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Education // Government | Regulation

State of the Nation: Industry must embrace future

Transformation always occurs in the economy and it must be embraced, Federal Minister for Industry and Science, the Hon. Ian Macfarlane has told CEDA’s State of the Nation conference.

“The last thing you want to do is future proof an industry against the future, what you want to do is embrace that future,” he said.

“Securing the future…will entail getting science and research at the centre of industry policy and producing tangible outcomes.

“We must get people involved in STEM because STEM is going to be the cornerstone of future jobs.”

Mr Macfarlane said students from kindergarten must be encouraged into these subjects.

On the topic of innovation and collaboration, Mr Macfarlane said industry and research organisations must interact more.

“Not enough knowledge is being transferred between industry and research and vice versa so we’re not transferring our research into commercial outcomes,” he said.

Universities and research organisations such as the CSIRO are “a potential source of innovation and productivity which is yet to be fully tapped,” he said.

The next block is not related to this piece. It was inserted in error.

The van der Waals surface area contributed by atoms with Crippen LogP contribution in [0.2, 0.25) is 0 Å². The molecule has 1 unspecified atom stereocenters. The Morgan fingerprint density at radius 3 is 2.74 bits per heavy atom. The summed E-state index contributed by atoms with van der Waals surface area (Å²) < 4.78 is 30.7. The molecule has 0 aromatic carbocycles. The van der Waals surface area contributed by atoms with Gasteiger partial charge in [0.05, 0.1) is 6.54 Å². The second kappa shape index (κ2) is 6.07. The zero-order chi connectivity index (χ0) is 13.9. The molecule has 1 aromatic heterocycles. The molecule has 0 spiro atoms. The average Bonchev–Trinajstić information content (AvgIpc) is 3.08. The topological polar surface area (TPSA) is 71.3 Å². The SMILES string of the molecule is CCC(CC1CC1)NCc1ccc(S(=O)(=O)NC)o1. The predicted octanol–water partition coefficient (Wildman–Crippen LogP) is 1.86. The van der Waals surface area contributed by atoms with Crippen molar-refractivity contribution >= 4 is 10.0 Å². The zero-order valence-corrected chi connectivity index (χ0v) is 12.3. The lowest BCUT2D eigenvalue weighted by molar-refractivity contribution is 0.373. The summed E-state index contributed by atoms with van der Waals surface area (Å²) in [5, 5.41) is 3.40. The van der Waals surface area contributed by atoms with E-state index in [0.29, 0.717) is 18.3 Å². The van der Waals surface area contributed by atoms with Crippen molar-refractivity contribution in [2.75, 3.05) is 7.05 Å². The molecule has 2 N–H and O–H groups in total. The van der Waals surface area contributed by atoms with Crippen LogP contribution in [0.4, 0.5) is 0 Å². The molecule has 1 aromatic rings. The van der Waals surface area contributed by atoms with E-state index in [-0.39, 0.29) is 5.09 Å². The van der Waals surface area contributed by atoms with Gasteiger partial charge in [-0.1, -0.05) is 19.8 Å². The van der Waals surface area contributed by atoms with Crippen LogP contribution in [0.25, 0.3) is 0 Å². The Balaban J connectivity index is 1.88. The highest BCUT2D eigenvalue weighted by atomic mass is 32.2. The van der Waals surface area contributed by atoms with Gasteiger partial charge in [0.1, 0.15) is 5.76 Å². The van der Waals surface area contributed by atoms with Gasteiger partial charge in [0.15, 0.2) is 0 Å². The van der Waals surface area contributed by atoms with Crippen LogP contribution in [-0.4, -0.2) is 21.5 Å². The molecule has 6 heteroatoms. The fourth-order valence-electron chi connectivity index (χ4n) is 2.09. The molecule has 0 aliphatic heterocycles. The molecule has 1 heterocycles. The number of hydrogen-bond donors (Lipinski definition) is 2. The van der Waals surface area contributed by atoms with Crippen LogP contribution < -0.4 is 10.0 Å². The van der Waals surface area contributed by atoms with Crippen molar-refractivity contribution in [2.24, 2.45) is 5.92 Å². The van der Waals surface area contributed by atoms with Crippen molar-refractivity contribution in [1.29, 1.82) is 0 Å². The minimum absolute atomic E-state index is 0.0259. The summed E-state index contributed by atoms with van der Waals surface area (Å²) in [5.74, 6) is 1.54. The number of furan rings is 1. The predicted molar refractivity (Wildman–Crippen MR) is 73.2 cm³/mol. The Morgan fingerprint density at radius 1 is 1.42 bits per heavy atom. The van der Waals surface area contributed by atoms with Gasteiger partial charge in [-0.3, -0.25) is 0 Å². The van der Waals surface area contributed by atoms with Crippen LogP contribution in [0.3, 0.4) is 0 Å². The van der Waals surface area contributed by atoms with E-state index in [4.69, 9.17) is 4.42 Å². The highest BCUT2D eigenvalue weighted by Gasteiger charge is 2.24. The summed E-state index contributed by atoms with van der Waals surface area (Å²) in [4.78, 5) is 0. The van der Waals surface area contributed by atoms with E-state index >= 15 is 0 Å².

Also speaking on the panel, Productivity Commission Chairman, Peter Harris AO said there are three key areas that must be addressed to lift productivity and improve economic outcomes – competition policy, social service delivery and infrastructure.

“The Harper Reform package must be taken seriously by the states and the Commonwealth,” he said.

“We need to address the social service delivery sector with an intent that goes beyond simply addressing fiscal burdens.”

Infrastructure can improve productivity but recent focus on cheap debt and low interest rates are not creating the right infrastructure investment opportunities, he said.

“It will not work effectively to be productivity enhancing until you get the selection process right for the projects,” he said.

  

Discussing the new Western Sydney airport Sydney Airport Managing Director and Chief Executive Officer, Kerrie Mather said it will be a game changer for Western Sydney.

“It provides a unique opportunity to deliver a full service airport that’s flexible and able to meet the evolving needs of airlines, passengers and airport partners,” she said.

“To capitalise on this opportunity it needs to be designed and delivered according to the world’s best practice embracing new technology and sustainability.”

Ms Mather said the policy environment is important for driving innovation and productivity. 

“The lead time for the Western Sydney airport project provides an opportunity to examine the policy framework to support next generation airport facilities and operations,” she said.